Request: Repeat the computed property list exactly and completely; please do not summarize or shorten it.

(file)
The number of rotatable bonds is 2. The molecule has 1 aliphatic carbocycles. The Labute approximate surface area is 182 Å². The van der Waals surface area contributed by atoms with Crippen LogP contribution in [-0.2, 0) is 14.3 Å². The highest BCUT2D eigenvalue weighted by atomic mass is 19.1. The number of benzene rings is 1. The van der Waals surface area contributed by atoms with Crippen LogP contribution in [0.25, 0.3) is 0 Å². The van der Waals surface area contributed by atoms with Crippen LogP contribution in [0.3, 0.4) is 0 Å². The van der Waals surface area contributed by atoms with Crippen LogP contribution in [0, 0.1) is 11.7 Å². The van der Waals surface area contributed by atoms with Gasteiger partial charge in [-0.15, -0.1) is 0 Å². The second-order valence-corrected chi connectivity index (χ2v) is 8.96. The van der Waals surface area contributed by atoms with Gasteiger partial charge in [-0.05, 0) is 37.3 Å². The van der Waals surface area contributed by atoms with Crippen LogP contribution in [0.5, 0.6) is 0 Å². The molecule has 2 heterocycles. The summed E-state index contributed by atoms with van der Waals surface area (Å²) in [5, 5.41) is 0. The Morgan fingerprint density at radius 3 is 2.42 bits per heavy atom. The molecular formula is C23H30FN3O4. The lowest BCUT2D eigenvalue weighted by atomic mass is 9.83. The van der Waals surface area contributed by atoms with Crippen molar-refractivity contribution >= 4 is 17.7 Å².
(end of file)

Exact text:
The number of rotatable bonds is 2. The molecule has 1 aliphatic carbocycles. The Labute approximate surface area is 182 Å². The van der Waals surface area contributed by atoms with Crippen LogP contribution in [-0.2, 0) is 14.3 Å². The highest BCUT2D eigenvalue weighted by atomic mass is 19.1. The number of benzene rings is 1. The van der Waals surface area contributed by atoms with Crippen LogP contribution in [0.25, 0.3) is 0 Å². The van der Waals surface area contributed by atoms with Crippen LogP contribution in [0.3, 0.4) is 0 Å². The van der Waals surface area contributed by atoms with Crippen LogP contribution in [0, 0.1) is 11.7 Å². The van der Waals surface area contributed by atoms with Gasteiger partial charge in [-0.15, -0.1) is 0 Å². The second-order valence-corrected chi connectivity index (χ2v) is 8.96. The van der Waals surface area contributed by atoms with Gasteiger partial charge in [-0.05, 0) is 37.3 Å². The van der Waals surface area contributed by atoms with Crippen LogP contribution in [0.5, 0.6) is 0 Å². The molecule has 2 heterocycles. The summed E-state index contributed by atoms with van der Waals surface area (Å²) in [5, 5.41) is 0. The Morgan fingerprint density at radius 3 is 2.42 bits per heavy atom. The molecular formula is C23H30FN3O4. The lowest BCUT2D eigenvalue weighted by atomic mass is 9.83. The van der Waals surface area contributed by atoms with Crippen molar-refractivity contribution >= 4 is 17.7 Å².